Figures 3 to 5 show the Turquz-Abad site in 2017 and 2018 before, during, and after what can be called the first sanitization effort, summarizing the comprehensive imagery timeline published in the earlier Institute study. By the time Netanyahu announced the existence of the site in September 2018, the latter imagery shows the removal of the shipping containers and other equipment from the site.

In spite of the information provided to the IAEA by Israel over the summer of 2018, while the shipping containers remained at the site, the IAEA did not request Iran to allow a visit to the site. Subsequent to Netanyahu’s announcement, Director General Yukiya Amano emphasized the IAEA’s independence and its need for rigorous review of third party information.12 An important opportunity was lost.

In early 2019, the IAEA did finally ask Iran to clarify activities at the site and subsequently visited the site on February 22, 2019, under complementary access. It took environmental samples and evaluated the site, leading to its finding of undeclared uranium particles and requests for Iran to resolve this matter.

Figure 3. The Atomic Warehouse before first sanitization that started in mid-2018.

Figure 4. Shipping containers were removed during the summer of 2018.

Figure 5. By September 20, 2018, almost all containers had been removed. By October 20, 2018, the site was almost empty.

Probable Renewed Sanitization Activities

Commercial satellite imagery taken after September 2018 allows for an evaluation of activities at the Turquz-Abad site after Iran emptied the site. In particular, this study concentrates on activities at the site from November 2018 into February 2019, up to the visit of the IAEA inspectors. A series of images shows a range of activities starting from mid-December that appear related to sanitization.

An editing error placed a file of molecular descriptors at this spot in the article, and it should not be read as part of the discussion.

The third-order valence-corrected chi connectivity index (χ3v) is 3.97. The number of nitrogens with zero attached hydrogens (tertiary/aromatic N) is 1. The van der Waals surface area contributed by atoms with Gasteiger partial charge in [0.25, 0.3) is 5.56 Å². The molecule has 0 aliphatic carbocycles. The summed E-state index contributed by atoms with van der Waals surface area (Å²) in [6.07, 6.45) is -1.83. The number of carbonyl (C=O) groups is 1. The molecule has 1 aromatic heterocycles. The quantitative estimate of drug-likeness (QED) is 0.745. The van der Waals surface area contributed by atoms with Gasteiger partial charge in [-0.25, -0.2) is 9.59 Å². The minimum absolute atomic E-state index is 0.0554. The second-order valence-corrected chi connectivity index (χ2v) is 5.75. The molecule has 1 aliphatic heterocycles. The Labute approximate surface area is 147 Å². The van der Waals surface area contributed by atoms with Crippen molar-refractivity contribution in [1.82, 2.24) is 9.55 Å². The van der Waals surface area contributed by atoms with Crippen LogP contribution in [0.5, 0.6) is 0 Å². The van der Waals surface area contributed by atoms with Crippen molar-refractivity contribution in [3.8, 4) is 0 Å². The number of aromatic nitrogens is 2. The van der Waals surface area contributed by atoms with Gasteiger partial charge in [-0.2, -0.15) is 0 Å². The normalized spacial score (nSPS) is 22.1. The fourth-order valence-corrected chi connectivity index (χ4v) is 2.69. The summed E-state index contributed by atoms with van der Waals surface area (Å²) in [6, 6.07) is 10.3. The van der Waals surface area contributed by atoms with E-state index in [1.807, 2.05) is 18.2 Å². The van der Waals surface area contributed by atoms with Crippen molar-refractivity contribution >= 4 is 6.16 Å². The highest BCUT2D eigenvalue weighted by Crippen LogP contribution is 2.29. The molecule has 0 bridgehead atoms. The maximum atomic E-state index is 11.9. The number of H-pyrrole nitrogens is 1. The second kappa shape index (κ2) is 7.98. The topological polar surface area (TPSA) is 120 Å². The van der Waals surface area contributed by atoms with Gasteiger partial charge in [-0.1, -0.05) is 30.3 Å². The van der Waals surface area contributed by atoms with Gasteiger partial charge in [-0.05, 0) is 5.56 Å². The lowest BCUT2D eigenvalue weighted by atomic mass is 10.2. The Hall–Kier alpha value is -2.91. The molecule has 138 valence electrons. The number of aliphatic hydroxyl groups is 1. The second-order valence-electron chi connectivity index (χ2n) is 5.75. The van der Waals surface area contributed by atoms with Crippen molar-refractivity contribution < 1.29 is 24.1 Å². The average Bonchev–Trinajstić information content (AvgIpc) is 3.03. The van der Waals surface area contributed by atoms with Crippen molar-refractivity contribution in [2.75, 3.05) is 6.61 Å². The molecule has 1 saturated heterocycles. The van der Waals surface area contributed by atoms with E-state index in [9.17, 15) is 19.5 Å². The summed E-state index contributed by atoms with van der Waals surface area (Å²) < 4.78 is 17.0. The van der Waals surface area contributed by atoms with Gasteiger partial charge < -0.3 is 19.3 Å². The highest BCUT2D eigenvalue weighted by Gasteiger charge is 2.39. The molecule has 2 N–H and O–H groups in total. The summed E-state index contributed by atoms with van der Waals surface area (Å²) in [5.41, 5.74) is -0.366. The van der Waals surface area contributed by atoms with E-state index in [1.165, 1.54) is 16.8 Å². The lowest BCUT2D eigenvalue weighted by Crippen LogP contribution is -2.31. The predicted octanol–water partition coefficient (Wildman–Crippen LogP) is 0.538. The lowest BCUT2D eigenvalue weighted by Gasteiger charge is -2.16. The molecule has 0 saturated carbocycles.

Figures 6 to 9 show the site from November 2018 until late February 2019, a period during which the site first looked relatively clear, and then underwent an apparent intensified second round of sanitization activities.

Starting after mid-December 2018, a light tan-colored earthen material, possibly soil or crushed rock/gravel,13 appears to have been spread across the site. Mixed with a darker material, possibly darker soil or asphalt, this material was placed by December 21, 2018. The material does not appear to be a spill but deliberately and carefully placed. Notably, it appears where some of the previously removed containers had been located, and also where apparent burn sites used in May and June 2018 were located.

Starting around December 26, rubble was eventually placed on nearly all of the areas where the earthen material had been spread. The rubble pile distribution reached its peak volume by February 19, 2019, just three days before the IAEA visit.